When is my MOT due?
An MOT is compulsory by the time your car reaches its third year anniversary of registration – or the anniversary of the last MOT if it’s more than three years old.
You can easily check when your MOT is due by entering your registration details on the government’s website. It will also tell you when your road tax is due.
Where can I get my MOT done?
You shouldn’t have far to hunt. Many garages offer MOT services, and garages that don’t often have a local relationship with a test station ‘down the road’. It’s also easy to book an MOT online.
‘Fast-fit’ operators also offer MOT services, sometimes with special offers on ancillary parts like batteries, bulbs and exhausts to tempt you in. Your local council may offer an MOT service too.
But there’s nothing like building up a trusted relationship with a local independent who can alert you to potential MOT issues well before they rear.
For most people it’s a Class 4 MOT that’s needed. This covers cars, small vans and motor caravans up to 3,000kg.
Where can I get a cheap MOT?
Usually with a bit of shopping around. All businesses need to make a living. The concern is that garages offering cheap MOTs are then under pressure to make up that low fee by charging more for any work they do on your car.
That might be advising the owner that a replacement vehicle part is needed rather than a cheaper, more inexpensive repair. Or they might exaggerate the seriousness of problems. In other words, the initial saving of a cheap MOT might not save you money overall. Choose carefully.
The Driver and Vehicle Standards Agency (DVSA) monitors MOT results but their monitoring does not usually extend to follow-up repair quotes.
How much does an MOT cost?
The Driver and Vehicle Standards Agency (DVSA) allows MOT stations to charge a maximum £54.85 for an MOT (even though the hourly labour rate is often higher).
Some test stations will dip below £30 to attract custom – with the expectation of making money up from any follow-on work. Few garages operate effectively on rates of below £30 an hour – that’s simply profit-loss and manpower maths at work.
What does an MOT check?
An MOT will examine:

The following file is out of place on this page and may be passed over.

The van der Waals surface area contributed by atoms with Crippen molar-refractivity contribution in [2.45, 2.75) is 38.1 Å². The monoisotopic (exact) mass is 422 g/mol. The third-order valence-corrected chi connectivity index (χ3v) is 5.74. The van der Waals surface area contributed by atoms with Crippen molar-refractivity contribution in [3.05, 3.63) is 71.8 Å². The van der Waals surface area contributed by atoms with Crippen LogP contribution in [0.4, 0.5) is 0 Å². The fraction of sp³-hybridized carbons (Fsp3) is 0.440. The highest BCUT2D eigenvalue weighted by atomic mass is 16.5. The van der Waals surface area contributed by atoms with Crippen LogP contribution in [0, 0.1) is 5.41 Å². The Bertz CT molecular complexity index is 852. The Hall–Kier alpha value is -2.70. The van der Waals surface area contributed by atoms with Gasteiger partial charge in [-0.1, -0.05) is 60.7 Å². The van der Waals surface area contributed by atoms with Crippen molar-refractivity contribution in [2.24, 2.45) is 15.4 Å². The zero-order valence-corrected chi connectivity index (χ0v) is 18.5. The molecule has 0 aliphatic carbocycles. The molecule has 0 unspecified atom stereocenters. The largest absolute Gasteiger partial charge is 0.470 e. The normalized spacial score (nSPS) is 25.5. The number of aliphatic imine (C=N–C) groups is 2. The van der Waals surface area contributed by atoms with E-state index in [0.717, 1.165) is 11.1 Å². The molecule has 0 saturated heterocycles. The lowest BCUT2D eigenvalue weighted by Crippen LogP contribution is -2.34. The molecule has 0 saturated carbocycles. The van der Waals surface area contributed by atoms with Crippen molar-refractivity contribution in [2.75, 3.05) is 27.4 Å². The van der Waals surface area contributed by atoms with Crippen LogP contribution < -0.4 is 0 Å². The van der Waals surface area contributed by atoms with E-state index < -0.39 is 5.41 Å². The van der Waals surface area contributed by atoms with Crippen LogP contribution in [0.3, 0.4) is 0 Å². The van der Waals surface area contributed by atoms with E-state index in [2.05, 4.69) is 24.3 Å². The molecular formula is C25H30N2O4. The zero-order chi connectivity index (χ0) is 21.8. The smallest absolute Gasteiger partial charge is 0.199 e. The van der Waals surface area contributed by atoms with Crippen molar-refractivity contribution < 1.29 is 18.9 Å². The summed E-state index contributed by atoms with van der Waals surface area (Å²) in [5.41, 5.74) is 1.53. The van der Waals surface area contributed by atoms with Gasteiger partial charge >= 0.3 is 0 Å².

- Suspension and brakes - to see if they are in good working order
- Body work - to check for corrosion or other damage
- Petrol cap - to check it fits property
- Tyre tread, pressure and size
- Handbrake – to make sure there is the correct tension
- Lights, indicators, mirrors and doors - to see if they are working properly
- Seats and seatbelts – to check the driver’s seat moves forwards and backwards and the belts are not damaged
- Registration plates - to make sure they are visible and secure
- Horn – to check it is loud enough
- Exhaust - to make sure it’s not falling off, noisy or emitting smoke
- Windscreen – to check for chips and scratches and make sure the wipers are working
- Speedometer – to check it works fully
- Steering – to make sure there are no absent or dysfunctional steering locks
- Battery – to check it’s secure and isn’t leaking
- Screenwash – to make sure the reserve isn’t too low (an automatic fail)
What if my car fails its MOT?
If your car fails its MOT, you can still drive if your previous MOT certificate is still valid and there are no ‘dangerous’ problems highlighted by the new MOT. If your MOT fail is ‘dangerous’, that overrules your old MOT and you risk a £2,500 fine if you drive.
If you think ahead and fix problems before the MOT, your car will stand a good chance of passing. If your car does have problems the MOT notice will highlight:
- ’dangerous’ or ‘major’ problems: these are an automatic MOT Fail
- ‘minor’ or ‘advisory’ problems: not serious enough to warrant an MOT Fail
These categories are new and part of a major road standards overhaul in May 2018, the result of a European Union Roadworthiness Package directive.
Should you feel a need to complain about the standard of an MOT test you can appeal the result. But do try and get a thorough understanding of the situation from the MOT test station before complaining.
Is it illegal to drive without an MOT?
You can legally drive your car on the road without a valid MOT if you are driving to a pre-arranged MOT, or driving to a place to have previously established MOT defects fixed.
If you live in a more remote part of the UK this might be a 15-mile drive. There are no set mileage limits set down. But the exemption criteria is super-tight – so best not to stop off for a cup of tea or do any shopping en route.
- Your insurance may only cover you for the legal minimum level of cover – for third-party injury or damage – if you are driving without insurance
- It is still an offence to park a car without an MOT on the road
- You can’t tax your car without a valid MOT
How long does an MOT take?
Most MOTs take around 45 minutes, sometimes a little longer. Some test centres will suggest bringing in your car first thing in the morning and request that you pick it up sharpish when ready. Many garages have space pressures, so try and be a bit flexible.
Can I get an MOT through my council?
Yes you can, though check on your council’s website first. The standard fee applies.
If the vehicle is retested within 10 working days there should be no additional fee. If it is not carried out within that 10-day period you will likely be charged the full MOT test fee again.
Is a council MOT better?
In some circumstances, yes. Council test centres have no vested interest in making money from MOT repairs. Their only job is to carry out tests.
But if your car does fail, it’s up to you to find another garage to carry out the repair.
Plus council MOT test stations never discount the MOT fee – though they can’t charge above the standard £54.85 fee.